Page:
While searching for a right nursery for my three-year-old kid, lately I noticed almost all day-care, pre-school and early education centres have a costume box and role play stations. We all loved playing role play during our childhood, remember?
It is a known fact that children love role playing. They’ll pick get-ups, create dialogue, and use their toys or household items to create characters. Children will pretend to be almost anything they enjoy being. This process of taking on roles and discovering new identities is an important part of their personality and coherent development.
In our family and professional lives, when we need to think about a problem in our own way or understand other’s perspective, we sit back quietly and give it a thought. But how do we create objective thoughts? What tools we use to think differently, from an unbiased perspective? People do have different perspective. Understanding how other could think is a logical skill, just like any other skill that can be honed, and the sooner it is introduced, the more beneficial it will be in child’s development. Playing a role is like ‘asking yourself’ how others might feel or reply or counter act in a particular situation.
Children enjoy it as a game but if you pay attention, you will find that they are using their understanding and trying to comprehend how the other person will think and react. This type of game includes applying emotional and logical intelligence and thus will help children be more reasonable, tactful and empathetic as they evolve. Not only this, role play also helps children in making career choices. Although we must never push a kid to make a haste decision and also not necessarily, they will become what role they assume while playing as kids, it helps them gauge their potential and makes them aware of possibilities in future.
They love playing doctors, pilots, teachers and many more, though mostly it has been found that children like to play doll-house or Kitchen-set the most in role play games.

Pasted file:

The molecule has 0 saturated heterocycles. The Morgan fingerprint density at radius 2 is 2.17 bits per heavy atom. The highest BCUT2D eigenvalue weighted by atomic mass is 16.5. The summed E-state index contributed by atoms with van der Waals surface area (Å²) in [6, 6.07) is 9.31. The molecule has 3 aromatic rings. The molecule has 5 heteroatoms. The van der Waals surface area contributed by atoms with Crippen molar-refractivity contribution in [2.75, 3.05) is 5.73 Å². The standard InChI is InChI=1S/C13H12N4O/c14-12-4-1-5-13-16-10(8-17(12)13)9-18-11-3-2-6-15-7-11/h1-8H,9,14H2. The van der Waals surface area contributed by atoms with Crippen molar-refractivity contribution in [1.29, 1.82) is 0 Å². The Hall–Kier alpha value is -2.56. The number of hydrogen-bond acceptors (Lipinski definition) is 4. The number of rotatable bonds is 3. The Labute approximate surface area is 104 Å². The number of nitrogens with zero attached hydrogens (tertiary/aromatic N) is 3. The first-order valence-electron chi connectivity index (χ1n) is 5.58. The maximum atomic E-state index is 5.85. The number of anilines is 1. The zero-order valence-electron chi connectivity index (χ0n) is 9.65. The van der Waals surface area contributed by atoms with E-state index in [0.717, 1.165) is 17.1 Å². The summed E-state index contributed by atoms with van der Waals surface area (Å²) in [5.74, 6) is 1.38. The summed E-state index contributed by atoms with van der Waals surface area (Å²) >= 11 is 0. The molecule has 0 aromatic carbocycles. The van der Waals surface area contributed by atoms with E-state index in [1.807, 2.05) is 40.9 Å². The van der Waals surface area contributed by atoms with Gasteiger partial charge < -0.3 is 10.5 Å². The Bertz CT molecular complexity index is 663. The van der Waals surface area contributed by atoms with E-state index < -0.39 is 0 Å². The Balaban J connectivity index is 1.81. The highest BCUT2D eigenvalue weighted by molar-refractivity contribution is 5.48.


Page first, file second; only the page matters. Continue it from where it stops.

Because home and family are the heart of human collaboration (interaction). They use their families, books and illustrations to make sense of what it means to be a ‘mamma’ or ‘papa’. These are not just games but an understanding, an experience that will stay with them for a long time and shape their relationships in coming future. Playing house or festivals with children from different cultural background and different family set up can serve to expand their meaning and expectations of the term ‘family’. The idea will help them have inclusive group, where they treat each other with equality and empathy despite of their gender or religious preferences. In this pretending play, kids reconnoitre what it’s like to be a contributing member of a family and understand family dynamics in a play way. And this, shapes their perception and idea of a happy family/society.
If you ask me, I love playing kitchen sets with my kid. It is a delightful and satiating experience to watch your little one pretend to prepare a dish or bake a cake for you. Cooking is a survival skill that is important regardless of your child’s gender. These small role plays based on household chores help them to assume responsibilities, understand self-control as an adult and shape a well-managed future for them.
Helping people lead happy lives. – Nileema Jhunjhunwala